Described as a “pioneering, young German designer,” Karl Lagerfeld redefined style in a way that few other designers have. Becoming the creative director at Chanel and Fendi, the fashionista was behind a number of styles as iconic as his own. Indeed, before his death in February 2019, the man himself was known for his distinctive look. Almost always seen in black sunglasses, high collars and fingerless gloves, all offset with his signature white hair, Lagerfeld was a man of contrasts. That showed both in his work and his personal life.
For years, he toyed with the media about his age and heritage. Constantly changing his story, it seemed as though Lagerfeld loved to create a sense of unrest among those that followed him. Of course, nowhere is this clearer than in his work. After working as Pierre Balmain’s assistant for three years, Lagerfeld became artistic director for Jean Patou in 1958. A stint in Rome followed before he was hired by Fendi to “modernize” their fur line. It was here that he made his first major impression on the fashion world.
Making Up His Own Rules
Tearing up the rulebook, Lagerfeld produced a collection comprised of pieces made from rabbit, mole and squirrel. The focus on elegance dragged fur into high fashion but also drew criticism from animal rights activists. Again, this was Lagerfeld’s desire to inspire, entertain and disrupt coming to the fore. In the 1980s, he was back at it with Chanel. This time, his work on the brand’s ready-to-wear fashion line was to have the biggest impact. Perhaps his most significant contribution to Chanel was the interlocked CC monograph. Now a symbol of high-end high street fashion, the logo has made Chanel as much of a household name as a runway leader.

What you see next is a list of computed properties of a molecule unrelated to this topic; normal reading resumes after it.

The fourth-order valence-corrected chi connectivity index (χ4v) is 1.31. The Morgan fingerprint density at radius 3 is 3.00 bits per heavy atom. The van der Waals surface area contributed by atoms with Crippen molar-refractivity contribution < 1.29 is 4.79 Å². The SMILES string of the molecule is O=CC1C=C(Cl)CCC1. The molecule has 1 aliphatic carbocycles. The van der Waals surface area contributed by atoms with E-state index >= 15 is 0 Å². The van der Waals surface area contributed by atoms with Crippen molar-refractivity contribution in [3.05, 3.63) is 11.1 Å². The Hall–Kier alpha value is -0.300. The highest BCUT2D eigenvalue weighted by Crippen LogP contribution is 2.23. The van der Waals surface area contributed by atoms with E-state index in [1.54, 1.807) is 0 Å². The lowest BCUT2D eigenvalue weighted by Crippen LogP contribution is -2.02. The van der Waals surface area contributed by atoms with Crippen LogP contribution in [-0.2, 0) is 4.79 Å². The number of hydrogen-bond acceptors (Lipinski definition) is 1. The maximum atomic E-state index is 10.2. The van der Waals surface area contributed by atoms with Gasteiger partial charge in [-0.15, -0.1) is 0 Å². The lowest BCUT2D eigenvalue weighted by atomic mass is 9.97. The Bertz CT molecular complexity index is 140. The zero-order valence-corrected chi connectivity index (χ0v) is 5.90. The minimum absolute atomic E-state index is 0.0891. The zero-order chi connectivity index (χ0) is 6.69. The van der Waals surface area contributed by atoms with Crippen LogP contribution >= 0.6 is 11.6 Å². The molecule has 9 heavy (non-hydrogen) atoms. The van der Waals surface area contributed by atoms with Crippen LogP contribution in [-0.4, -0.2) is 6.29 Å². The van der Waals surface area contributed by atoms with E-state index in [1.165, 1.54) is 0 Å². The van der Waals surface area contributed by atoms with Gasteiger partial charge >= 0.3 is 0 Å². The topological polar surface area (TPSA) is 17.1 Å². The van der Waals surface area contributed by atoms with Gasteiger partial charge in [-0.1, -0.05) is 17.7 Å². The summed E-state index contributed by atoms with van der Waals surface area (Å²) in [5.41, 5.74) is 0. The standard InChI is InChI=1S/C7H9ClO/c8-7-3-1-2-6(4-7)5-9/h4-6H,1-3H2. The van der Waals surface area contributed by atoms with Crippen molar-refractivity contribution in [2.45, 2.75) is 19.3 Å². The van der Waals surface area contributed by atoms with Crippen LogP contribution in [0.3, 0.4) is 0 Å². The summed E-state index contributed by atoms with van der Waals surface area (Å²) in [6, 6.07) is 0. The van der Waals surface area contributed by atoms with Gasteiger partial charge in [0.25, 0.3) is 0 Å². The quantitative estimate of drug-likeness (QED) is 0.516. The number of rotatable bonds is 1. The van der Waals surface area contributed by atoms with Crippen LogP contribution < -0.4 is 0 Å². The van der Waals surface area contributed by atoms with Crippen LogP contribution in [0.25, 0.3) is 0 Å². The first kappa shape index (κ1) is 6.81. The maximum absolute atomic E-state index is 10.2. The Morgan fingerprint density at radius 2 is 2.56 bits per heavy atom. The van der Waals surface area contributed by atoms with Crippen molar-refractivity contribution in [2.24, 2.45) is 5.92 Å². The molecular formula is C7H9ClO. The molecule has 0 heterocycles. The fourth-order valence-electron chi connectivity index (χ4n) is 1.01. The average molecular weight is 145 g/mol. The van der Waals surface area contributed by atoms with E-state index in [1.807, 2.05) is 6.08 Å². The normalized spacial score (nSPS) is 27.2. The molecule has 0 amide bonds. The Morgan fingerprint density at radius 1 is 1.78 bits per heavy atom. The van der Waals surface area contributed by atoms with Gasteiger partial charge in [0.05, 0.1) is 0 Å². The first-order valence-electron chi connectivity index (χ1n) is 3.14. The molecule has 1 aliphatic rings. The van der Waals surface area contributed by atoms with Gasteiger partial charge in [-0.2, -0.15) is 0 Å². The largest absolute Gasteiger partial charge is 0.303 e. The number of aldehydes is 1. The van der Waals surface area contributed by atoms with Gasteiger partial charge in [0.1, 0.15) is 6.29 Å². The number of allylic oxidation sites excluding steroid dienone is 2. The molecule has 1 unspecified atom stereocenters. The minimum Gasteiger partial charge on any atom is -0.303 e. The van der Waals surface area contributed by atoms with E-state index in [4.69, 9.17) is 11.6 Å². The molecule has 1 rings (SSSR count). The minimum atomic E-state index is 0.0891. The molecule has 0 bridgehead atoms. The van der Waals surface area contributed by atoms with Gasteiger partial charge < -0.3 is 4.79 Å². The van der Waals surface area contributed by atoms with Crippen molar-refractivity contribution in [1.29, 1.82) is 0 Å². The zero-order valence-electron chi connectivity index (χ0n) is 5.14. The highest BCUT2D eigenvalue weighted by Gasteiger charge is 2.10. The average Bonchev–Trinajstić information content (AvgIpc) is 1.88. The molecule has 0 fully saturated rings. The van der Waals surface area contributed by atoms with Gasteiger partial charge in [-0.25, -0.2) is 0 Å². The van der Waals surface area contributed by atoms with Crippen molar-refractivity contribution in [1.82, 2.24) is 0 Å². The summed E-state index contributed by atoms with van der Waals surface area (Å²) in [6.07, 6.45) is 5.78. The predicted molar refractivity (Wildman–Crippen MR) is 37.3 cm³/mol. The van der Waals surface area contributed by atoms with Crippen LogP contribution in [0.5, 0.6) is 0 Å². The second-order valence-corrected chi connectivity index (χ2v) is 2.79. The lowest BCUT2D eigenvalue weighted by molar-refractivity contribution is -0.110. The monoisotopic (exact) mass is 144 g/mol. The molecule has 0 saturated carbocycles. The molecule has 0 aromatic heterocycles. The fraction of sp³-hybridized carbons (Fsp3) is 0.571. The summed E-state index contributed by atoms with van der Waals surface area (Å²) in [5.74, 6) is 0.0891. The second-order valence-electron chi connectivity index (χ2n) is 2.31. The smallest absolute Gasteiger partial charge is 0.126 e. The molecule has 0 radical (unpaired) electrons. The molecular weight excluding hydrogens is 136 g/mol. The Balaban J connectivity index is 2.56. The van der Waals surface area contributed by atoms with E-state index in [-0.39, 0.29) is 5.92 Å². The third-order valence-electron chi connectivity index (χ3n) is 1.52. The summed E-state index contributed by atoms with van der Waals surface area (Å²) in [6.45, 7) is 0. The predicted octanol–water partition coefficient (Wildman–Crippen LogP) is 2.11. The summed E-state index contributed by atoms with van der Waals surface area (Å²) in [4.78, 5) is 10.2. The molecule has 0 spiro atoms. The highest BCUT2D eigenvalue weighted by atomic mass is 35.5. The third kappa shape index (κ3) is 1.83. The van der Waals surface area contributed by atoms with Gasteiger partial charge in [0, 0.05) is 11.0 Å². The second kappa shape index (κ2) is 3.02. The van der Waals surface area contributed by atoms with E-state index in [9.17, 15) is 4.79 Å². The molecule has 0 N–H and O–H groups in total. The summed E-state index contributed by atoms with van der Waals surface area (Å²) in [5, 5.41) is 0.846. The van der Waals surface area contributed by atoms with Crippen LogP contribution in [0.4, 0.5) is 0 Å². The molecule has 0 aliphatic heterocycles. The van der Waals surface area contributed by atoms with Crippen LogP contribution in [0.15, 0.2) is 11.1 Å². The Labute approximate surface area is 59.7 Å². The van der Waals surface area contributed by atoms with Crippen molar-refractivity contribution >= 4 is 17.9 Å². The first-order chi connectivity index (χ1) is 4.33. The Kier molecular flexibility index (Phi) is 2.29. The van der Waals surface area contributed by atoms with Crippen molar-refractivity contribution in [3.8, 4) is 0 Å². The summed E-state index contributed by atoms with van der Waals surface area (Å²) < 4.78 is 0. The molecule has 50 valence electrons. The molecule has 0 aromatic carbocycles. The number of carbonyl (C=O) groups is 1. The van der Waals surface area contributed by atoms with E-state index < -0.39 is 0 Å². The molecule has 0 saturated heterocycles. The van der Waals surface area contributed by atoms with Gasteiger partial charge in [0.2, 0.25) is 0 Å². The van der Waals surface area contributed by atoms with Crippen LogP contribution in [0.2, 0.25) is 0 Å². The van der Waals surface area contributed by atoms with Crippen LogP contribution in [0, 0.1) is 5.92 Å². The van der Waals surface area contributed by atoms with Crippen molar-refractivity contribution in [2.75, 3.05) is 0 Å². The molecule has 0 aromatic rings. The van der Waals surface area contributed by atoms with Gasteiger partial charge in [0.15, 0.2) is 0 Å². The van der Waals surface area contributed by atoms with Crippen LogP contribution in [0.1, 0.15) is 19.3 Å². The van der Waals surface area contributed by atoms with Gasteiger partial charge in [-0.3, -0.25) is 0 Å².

Away from the garments he designed, Lagerfeld’s most notable contribution to fashion was his shows. Described by Jess Cartner-Morley as the “Hollywoodification” of fashion, Lagerfeld was always pushing the boundaries. In 2015, he highlighted the art of the peaceful protest for the spring/summer show before jumping on the casino bandwagon to host a cocktail chic event in Paris later in the year.
As all of the great designers do, Lagerfeld took his cues from the world around him. Since the turn of the millennium, casino gaming has gained prominence thanks, largely, to the internet. Today, it doesn’t matter if you’re in the UK, France or New Zealand, online gaming sites such as VegasSlotsOnline.com offer a Vegas-style experience in the comfort of your armchair. From progressive jackpot pokies and loyalty rewards to Bitcoin deposits and mobile options, the industry offers something for everyone. Lagerfeld's use of a casino floor in his 2015 show is a prime example of how he was able to spot trends ahead of time, as he did for most of his life.
Icons that Will Last More than a Lifetime
With variety and access have come notoriety and revenue. Today, the online casino industry is worth more than $50 billion. This, in turn, has reinvigorated interest in live gaming hubs such as Las Vegas. Buoyed by this, Lagerfeld set up a casino inside the Grand Palais. As stars such as Kristen Stewart played roulette and blackjack, models weaved their way around the tables, showing off the latest creations from Chanel. Such was the success of the show that Lagerfeld went on to design the Grand Lisboa Palace resort in Macau. Although it didn’t open until after his death, the casino now stands as a tribute to the life and work of Lagerfeld.
As bold yet stylish as the man himself, the casino complex features four main towers. Boasting a renaissance look, the venue is one of the most impressive in Macau. In fact, by going against the grain and creating a classic look in a modern setting, Lagerfeld has, once again, left a lasting impression. Even though his name may not be as familiar to the masses as someone such as Giorgio Armani and his famous Emporio collection, Lagerfeld will always be held in high regard by those in fashion. As disruptive as he was inspirational, the man from Germany and his creations will live on for many decades to come.
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